If linking to pages within the site, please do so in the form Group/Page e.g. News, to avoid problems when viewing this box from inside another group
Stats since 09 Jan 13:
If linking to pages within the site, please do so in the form Group/Page e.g. Main/News, to avoid problems when viewing this box from inside another group
If you don't want this for a time, please comment it-Fabian !Next Ice Climb
Manchester Indoor Ice Wall
Friday 1st December at 8:30am
If you don't want this for a time, please comment it-Fabian !Next Climb
Nottingham Indoor Wall Monday 16th October 4pm
We put in for funding for a New Year Ramsoc meet in our 1990-91 grant application. This was not forthcoming, but off we set anyway for our first Scottish winter meet.
An advance party of four met at Crianlarich YH, and set off for Ben More, disappearing up into the clouds, and a final few hundred feet of steep, mushy snow slope and a chance to try out our axes and crampons for the first time in proper winter conditions. Then off over to the col behind the mountain, still in thick cloud and rather disorientated. This felt, and was, very different to doing Helvellyn or Snowdon yet again.
However, dangerously encouraged by our success in making it back to the hostel that evening, we recklessly chose Ben Lui as our next target, walking in from Tyndrum, and up to the lip of its big northern corrie. This marked the snow-line, and we looked up towards the steep back wall of the corrie, searching for a line that would take us up to the ridge above. There seemed to be a steep but doable snowslope up towards a dip in the ridge, but we were soon enveloped in mist. Crampons went on, and we nervously edged our way up, thankfully not meeting a cornice. The sharp ridge on up to the summit was deeply snowed in, and we bottled this obvious route, instead crossing into the corrie behind, hoping to traverse up towards the rear, easier ridge. As soon as we left the ridge, it whited out completely and big snowflakes started to fall through the dull, windless silence. Eventually the snow started to steepen sharply, and we assumed the ridge was just above. I waded and scrambled my way upwards through deep snowdrift and over the lip onto what must be the ridge but with nothing whatsoever to see in the whiteout mist.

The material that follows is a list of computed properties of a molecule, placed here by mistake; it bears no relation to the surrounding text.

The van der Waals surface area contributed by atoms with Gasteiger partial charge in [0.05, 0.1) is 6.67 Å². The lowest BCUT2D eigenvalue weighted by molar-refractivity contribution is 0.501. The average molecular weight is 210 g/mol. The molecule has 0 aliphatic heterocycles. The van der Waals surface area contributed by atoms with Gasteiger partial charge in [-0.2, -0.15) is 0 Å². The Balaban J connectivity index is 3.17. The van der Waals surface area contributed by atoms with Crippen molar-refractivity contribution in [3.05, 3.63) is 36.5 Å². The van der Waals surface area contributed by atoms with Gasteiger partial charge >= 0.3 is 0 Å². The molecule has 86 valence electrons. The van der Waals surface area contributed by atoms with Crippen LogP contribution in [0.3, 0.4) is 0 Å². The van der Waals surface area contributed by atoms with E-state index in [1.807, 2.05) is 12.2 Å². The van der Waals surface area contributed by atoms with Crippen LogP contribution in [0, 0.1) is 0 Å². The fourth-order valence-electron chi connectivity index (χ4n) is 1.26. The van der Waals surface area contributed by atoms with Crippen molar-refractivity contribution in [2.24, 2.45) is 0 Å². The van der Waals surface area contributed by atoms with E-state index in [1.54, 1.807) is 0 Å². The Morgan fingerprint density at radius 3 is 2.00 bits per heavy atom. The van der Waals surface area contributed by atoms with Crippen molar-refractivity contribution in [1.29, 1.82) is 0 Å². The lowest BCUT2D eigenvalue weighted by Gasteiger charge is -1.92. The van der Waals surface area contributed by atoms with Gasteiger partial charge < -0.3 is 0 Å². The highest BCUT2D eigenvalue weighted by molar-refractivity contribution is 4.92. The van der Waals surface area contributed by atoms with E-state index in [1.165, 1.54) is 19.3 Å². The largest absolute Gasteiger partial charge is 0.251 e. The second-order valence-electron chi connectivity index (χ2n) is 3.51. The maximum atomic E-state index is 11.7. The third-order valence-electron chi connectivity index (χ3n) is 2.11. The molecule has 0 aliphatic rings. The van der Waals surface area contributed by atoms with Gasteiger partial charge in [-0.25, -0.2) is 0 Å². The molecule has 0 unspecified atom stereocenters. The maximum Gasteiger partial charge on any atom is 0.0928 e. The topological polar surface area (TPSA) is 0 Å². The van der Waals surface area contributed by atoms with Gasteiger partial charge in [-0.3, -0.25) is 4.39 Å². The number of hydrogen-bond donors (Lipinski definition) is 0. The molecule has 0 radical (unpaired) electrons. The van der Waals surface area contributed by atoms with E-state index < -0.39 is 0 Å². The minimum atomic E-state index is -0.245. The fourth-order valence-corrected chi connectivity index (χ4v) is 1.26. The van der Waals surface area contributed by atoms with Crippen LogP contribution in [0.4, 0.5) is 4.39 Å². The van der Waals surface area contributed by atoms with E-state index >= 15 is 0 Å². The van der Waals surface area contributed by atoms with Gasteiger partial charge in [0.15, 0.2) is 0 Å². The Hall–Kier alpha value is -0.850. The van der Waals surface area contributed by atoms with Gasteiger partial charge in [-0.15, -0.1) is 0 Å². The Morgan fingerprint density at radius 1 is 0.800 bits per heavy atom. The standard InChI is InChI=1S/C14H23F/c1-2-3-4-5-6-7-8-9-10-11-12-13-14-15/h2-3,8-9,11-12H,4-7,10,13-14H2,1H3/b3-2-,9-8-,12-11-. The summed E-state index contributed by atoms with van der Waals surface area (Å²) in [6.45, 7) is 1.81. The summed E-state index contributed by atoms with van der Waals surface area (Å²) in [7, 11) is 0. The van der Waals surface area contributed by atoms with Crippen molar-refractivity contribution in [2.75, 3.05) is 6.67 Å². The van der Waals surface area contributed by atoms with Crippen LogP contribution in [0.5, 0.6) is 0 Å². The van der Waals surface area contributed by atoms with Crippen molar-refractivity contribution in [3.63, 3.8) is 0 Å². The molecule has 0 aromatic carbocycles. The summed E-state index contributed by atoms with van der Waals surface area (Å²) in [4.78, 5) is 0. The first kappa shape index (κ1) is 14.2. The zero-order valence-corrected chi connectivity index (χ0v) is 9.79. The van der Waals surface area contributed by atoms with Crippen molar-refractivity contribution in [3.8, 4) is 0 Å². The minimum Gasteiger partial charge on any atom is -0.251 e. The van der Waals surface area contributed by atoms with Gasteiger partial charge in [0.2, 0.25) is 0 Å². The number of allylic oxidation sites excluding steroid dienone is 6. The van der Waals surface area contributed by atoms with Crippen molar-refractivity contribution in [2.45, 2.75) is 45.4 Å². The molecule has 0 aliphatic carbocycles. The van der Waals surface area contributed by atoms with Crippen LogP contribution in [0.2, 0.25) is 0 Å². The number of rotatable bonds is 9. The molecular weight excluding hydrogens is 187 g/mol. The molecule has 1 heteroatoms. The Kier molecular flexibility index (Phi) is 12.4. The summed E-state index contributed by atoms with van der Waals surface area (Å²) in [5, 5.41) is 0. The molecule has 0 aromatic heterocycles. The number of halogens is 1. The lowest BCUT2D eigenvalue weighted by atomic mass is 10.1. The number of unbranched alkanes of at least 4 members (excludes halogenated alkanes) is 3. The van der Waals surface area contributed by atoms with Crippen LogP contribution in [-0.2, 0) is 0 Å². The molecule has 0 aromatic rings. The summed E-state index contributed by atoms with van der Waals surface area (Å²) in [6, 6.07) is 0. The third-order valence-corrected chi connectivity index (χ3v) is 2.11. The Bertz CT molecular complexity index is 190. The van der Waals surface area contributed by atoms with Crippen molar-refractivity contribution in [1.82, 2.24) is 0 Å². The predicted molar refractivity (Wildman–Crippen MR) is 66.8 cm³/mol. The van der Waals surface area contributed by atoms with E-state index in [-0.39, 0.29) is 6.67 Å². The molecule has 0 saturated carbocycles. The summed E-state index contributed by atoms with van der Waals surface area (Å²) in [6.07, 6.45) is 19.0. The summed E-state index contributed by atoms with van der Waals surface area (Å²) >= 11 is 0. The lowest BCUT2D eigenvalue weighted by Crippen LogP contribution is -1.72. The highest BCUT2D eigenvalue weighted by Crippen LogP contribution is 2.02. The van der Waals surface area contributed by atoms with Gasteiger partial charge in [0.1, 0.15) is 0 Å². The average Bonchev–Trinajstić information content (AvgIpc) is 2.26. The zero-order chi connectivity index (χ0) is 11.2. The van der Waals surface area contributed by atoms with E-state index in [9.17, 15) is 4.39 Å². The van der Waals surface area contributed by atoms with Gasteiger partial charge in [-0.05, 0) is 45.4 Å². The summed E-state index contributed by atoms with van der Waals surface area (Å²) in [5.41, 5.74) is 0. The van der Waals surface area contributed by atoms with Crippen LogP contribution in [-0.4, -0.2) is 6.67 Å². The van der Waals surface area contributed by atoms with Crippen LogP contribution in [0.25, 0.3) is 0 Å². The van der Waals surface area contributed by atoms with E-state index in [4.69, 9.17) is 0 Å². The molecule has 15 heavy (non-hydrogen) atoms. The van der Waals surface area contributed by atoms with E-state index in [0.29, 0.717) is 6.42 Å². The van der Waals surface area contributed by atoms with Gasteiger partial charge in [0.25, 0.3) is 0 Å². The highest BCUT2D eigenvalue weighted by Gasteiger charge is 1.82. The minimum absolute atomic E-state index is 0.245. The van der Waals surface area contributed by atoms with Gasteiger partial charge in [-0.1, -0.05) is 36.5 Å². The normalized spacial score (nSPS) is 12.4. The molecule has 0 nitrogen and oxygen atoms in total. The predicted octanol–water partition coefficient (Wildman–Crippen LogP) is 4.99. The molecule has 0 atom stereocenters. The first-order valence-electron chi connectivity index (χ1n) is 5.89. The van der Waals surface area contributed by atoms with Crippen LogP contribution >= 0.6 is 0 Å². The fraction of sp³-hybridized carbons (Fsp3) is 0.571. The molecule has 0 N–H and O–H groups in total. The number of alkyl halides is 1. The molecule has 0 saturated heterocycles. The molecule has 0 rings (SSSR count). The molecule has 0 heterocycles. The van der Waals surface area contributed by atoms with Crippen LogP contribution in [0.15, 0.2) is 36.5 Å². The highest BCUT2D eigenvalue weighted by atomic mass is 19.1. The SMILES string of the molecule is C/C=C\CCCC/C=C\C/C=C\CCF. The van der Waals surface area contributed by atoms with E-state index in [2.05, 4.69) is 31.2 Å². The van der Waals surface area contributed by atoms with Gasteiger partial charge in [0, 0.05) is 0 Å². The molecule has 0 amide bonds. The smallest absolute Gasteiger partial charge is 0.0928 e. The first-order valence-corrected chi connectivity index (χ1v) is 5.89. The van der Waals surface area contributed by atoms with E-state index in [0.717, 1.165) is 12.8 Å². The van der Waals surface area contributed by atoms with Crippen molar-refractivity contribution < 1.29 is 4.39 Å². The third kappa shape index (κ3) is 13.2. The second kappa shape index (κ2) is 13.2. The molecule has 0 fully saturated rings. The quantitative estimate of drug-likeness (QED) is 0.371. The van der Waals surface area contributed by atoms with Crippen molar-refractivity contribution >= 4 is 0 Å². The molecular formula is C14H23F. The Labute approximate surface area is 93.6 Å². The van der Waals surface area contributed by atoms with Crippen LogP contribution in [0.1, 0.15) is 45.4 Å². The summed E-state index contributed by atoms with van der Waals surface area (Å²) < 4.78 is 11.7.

Martin Spiers followed and came to a halt a little below the top. „Are you coming up or going down?“ I asked after a while. „I’m not going anywhere!“ he declared emphatically if somewhat optimistically, because shortly afterwards he suddenly, with no apparent external cause, slithered and tumbled off out of sight. I sploshed down through the snow slope, and with Dick and Melinda quickly located Martin a short distance away lying spreadeagled in the snow on a luckilly not at all steep, soft snow slope, and we persuaded him it was safe to release his body-grip on the snow and stand up again. This was definately the end of our rather foolhardy summit attempt, no doubt pushed slightly beyond its sensible limits by me (Simon). On the way back across the corrie we couldn’t find our footprints which had been snowed in, and luckily met the little col again (with retrospect I realise we would have been in a pretty serious mess if we hadn't). Then the steep descent, with Dick reduced to one crampon as his flexi strapons started to flop off. He was highly disamused and thought this whole thing was mad. We all made it back safely, and walked all the way along the road to the hostel. I remember taking ages just to take my soaking heavy boots off as I was so utterly exhausted, plonked on the bench in the hostel porch.
The next day nobody was up for a big one, we walked (very slowly) from the hostel into the moorland to the North, wandering through an arctic wilderness of little hillocks and a big frozen loch with islands, probably Loch Maragan.
(back to Past Meets) more coming soon